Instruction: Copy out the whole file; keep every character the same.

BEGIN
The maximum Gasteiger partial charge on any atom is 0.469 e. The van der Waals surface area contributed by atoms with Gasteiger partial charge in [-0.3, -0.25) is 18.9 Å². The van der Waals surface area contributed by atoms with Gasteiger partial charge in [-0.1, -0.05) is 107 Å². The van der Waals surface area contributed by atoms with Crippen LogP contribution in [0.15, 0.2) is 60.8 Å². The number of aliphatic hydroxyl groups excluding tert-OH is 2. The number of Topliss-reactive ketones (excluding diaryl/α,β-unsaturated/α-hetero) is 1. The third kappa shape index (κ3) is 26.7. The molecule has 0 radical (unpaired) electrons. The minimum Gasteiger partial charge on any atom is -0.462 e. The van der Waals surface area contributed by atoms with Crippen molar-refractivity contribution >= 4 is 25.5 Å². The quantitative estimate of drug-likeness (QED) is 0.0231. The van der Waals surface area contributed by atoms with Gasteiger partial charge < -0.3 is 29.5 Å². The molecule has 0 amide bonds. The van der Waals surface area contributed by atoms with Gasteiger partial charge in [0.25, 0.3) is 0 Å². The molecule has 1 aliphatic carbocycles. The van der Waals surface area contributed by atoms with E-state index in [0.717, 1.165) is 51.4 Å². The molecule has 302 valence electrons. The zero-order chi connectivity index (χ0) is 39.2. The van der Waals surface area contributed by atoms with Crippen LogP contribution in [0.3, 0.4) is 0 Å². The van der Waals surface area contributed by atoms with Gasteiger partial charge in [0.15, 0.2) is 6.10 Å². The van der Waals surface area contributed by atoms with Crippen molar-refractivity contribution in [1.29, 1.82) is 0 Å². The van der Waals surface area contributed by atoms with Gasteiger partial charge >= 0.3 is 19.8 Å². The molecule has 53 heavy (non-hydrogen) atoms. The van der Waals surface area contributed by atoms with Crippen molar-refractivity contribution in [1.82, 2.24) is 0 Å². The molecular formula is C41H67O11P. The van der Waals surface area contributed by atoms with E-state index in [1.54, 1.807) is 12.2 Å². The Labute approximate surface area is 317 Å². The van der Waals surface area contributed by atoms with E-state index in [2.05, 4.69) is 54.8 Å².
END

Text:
The maximum Gasteiger partial charge on any atom is 0.469 e. The van der Waals surface area contributed by atoms with Gasteiger partial charge in [-0.3, -0.25) is 18.9 Å². The van der Waals surface area contributed by atoms with Gasteiger partial charge in [-0.1, -0.05) is 107 Å². The van der Waals surface area contributed by atoms with Crippen LogP contribution in [0.15, 0.2) is 60.8 Å². The number of aliphatic hydroxyl groups excluding tert-OH is 2. The number of Topliss-reactive ketones (excluding diaryl/α,β-unsaturated/α-hetero) is 1. The third kappa shape index (κ3) is 26.7. The molecule has 0 radical (unpaired) electrons. The minimum Gasteiger partial charge on any atom is -0.462 e. The van der Waals surface area contributed by atoms with Crippen molar-refractivity contribution >= 4 is 25.5 Å². The quantitative estimate of drug-likeness (QED) is 0.0231. The van der Waals surface area contributed by atoms with Gasteiger partial charge < -0.3 is 29.5 Å². The molecule has 0 amide bonds. The van der Waals surface area contributed by atoms with Gasteiger partial charge in [0.25, 0.3) is 0 Å². The molecule has 1 aliphatic carbocycles. The van der Waals surface area contributed by atoms with E-state index in [0.717, 1.165) is 51.4 Å². The molecule has 302 valence electrons. The zero-order chi connectivity index (χ0) is 39.2. The van der Waals surface area contributed by atoms with Crippen LogP contribution in [0.3, 0.4) is 0 Å². The van der Waals surface area contributed by atoms with Gasteiger partial charge in [0.15, 0.2) is 6.10 Å². The van der Waals surface area contributed by atoms with Crippen molar-refractivity contribution in [1.29, 1.82) is 0 Å². The van der Waals surface area contributed by atoms with Gasteiger partial charge >= 0.3 is 19.8 Å². The molecule has 53 heavy (non-hydrogen) atoms. The van der Waals surface area contributed by atoms with Crippen molar-refractivity contribution in [1.82, 2.24) is 0 Å². The molecular formula is C41H67O11P. The van der Waals surface area contributed by atoms with E-state index in [1.54, 1.807) is 12.2 Å². The Labute approximate surface area is 317 Å². The van der Waals surface area contributed by atoms with E-state index in [2.05, 4.69) is 54.8 Å².